U.S. Senator Elizabeth Warren, the liberal firebrand who emerged as a top Democratic contender for the White House on the strength of an anti-corruption platform backed by a dizzying array of policy proposals, ended her campaign on Thursday, the New York Times reported, citing a source close to her.
A former bankruptcy law professor who forged a national reputation as a scourge of Wall Street even before entering politics, Warren had banked on a strong showing on Super Tuesday after a string of disappointing finishes in the early states.
But she trailed far behind front-runners Bernie Sanders and Joe Biden, placing third in her home state of Massachusetts.
She pulled out one day after former New York Mayor Michael Bloomberg, who also had a disappointing Super Tuesday, dropped out on Wednesday.
Warren, 70, was the last woman among the top tier of candidates in a Democratic field that began as the most diverse in history. Her departure could provide a boost to fellow liberal Sanders if some of her support pivots to the senator from Vermont, though voters do not always follow ideological lines.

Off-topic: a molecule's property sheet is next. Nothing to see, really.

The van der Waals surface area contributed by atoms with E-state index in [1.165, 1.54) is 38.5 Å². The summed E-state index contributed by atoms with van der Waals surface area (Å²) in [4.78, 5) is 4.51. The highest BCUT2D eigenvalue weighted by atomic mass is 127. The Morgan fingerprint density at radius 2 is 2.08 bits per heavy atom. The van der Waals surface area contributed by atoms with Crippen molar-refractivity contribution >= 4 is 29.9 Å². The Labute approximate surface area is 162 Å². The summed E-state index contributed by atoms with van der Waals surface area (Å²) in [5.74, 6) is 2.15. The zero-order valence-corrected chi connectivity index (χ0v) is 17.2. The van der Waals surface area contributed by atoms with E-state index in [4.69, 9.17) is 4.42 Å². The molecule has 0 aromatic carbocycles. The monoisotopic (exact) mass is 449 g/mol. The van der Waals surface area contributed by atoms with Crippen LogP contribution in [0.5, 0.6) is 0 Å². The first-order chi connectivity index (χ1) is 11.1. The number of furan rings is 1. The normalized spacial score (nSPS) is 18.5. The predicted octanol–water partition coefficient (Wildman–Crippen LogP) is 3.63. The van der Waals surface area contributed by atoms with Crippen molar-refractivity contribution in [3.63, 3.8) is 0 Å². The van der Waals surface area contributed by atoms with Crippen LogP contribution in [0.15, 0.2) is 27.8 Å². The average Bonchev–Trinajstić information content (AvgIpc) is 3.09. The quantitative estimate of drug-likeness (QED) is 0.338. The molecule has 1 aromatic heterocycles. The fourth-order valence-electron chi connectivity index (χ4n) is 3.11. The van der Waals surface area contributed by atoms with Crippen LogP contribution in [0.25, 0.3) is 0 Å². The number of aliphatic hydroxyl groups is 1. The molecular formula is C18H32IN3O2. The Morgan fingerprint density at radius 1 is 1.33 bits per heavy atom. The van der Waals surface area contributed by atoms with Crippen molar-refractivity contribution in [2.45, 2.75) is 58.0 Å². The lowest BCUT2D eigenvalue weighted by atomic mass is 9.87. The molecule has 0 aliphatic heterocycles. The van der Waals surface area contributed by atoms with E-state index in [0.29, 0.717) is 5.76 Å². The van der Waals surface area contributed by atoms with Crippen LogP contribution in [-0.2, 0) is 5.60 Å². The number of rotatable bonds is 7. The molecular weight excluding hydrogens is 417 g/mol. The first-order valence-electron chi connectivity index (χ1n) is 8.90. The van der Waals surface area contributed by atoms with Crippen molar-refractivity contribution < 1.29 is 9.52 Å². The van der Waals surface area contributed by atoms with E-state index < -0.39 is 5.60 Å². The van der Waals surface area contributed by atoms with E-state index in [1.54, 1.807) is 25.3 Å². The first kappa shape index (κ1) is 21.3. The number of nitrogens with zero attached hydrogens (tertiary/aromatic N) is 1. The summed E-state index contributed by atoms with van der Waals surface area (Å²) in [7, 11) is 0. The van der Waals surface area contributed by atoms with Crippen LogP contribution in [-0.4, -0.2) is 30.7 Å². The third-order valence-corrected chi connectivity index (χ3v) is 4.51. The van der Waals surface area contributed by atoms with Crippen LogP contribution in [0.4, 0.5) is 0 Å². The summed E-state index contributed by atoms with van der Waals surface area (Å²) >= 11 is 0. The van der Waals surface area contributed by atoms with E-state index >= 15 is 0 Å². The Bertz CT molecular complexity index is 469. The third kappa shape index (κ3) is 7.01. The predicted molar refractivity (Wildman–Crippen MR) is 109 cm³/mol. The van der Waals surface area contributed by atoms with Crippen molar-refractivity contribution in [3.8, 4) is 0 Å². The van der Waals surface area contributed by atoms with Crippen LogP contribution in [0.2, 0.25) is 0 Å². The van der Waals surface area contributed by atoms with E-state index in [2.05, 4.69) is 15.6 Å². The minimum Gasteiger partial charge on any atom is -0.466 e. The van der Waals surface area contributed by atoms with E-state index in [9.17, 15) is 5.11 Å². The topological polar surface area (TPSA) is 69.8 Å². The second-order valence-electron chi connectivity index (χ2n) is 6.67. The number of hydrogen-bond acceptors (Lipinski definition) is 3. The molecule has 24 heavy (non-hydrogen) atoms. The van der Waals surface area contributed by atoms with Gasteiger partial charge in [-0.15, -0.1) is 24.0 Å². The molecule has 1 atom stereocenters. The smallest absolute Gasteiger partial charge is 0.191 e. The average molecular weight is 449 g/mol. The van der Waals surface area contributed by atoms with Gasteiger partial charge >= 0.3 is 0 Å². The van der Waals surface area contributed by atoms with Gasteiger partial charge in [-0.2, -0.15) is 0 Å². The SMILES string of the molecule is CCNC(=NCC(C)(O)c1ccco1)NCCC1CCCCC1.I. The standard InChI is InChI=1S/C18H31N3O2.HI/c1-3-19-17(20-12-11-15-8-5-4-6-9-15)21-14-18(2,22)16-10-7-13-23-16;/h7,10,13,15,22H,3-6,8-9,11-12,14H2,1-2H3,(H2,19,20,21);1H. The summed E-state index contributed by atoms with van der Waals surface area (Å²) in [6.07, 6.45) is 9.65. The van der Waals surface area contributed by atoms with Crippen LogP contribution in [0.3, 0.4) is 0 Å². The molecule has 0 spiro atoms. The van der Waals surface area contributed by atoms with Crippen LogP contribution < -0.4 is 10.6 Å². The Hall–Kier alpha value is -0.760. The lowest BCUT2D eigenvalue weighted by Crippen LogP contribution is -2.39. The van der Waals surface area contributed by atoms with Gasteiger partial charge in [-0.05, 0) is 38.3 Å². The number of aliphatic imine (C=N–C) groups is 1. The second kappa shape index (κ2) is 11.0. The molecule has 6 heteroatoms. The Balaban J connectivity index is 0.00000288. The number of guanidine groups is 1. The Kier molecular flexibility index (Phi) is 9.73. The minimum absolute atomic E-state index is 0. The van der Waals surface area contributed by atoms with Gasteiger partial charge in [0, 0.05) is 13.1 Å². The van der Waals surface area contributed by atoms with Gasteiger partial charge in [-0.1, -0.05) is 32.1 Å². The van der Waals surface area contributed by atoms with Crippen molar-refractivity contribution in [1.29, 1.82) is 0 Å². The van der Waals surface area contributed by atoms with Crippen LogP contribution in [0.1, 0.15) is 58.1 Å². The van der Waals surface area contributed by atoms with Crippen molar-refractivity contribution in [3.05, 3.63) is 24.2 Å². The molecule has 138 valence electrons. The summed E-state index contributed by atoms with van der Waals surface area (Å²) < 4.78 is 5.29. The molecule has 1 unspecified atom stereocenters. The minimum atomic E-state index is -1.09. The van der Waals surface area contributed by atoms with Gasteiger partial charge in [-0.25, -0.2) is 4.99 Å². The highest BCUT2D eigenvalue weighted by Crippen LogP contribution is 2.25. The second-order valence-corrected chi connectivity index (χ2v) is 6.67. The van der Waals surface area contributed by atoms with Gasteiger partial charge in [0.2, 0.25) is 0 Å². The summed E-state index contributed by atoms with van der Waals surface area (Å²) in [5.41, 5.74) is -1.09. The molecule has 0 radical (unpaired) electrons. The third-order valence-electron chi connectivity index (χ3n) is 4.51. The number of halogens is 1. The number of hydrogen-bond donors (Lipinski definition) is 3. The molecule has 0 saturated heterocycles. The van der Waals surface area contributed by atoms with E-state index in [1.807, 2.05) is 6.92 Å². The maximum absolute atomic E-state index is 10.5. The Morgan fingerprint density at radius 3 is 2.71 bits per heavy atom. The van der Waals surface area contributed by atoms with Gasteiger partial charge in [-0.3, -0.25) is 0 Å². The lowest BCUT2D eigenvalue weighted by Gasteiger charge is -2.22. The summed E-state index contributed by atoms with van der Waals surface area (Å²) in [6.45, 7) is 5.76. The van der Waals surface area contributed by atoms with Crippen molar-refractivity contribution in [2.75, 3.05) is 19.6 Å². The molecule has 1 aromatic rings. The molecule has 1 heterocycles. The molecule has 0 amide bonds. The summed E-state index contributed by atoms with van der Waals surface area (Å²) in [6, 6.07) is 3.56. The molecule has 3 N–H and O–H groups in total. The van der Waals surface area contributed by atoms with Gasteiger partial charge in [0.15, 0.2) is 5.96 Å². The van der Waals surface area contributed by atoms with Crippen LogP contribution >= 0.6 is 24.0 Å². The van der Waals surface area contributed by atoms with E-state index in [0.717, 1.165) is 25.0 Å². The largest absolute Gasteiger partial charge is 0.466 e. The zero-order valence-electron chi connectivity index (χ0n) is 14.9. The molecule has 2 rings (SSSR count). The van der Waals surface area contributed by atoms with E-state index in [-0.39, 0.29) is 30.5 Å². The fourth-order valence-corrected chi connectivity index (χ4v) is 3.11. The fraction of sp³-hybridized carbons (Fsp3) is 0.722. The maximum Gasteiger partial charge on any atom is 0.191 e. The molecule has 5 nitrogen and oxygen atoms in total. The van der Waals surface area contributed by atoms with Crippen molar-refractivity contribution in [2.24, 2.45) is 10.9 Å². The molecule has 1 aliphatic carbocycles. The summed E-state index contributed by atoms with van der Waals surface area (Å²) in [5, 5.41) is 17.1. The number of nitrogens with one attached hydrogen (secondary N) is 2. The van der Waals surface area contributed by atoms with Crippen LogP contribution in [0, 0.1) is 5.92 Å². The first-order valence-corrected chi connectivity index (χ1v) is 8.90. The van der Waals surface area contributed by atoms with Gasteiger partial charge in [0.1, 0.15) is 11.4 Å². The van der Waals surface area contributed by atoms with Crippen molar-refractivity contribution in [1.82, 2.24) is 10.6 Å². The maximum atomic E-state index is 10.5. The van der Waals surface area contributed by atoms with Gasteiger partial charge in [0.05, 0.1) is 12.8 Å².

Six months ago Warren was ascendant, having steadily risen in national opinion polls after dozens of deeply researched policy rollouts led to the slogan: "Warren has a plan for that."
She centered her campaign on battling the influence of money in politics, arguing that on every significant issue - gun control, climate change, healthcare - the power of corporate lobbyists and billionaires would stymie any opportunity to achieve meaningful change.
Many of Warren's proposals drew from the lessons she learned from her bankruptcy research at Harvard University and her experience setting up the Consumer Financial Protection Bureau (CFPB) for then-President Barack Obama after the 2007-2009 financial crisis.
"The good news is, I have the most sweeping anti-corruption plan since Watergate," she was fond of saying on the campaign trail. "The bad news is, we need the most sweeping anti-corruption plan since Watergate."
Like Sanders, Warren swore off high-dollar fundraisers and relied on grassroots donations to fuel her campaign. She faced criticism in February for declining to disavow a new super PAC that boosted her campaign with an eight-figure advertising blitz, an apparent reversal of her longstanding opposition to outside spending.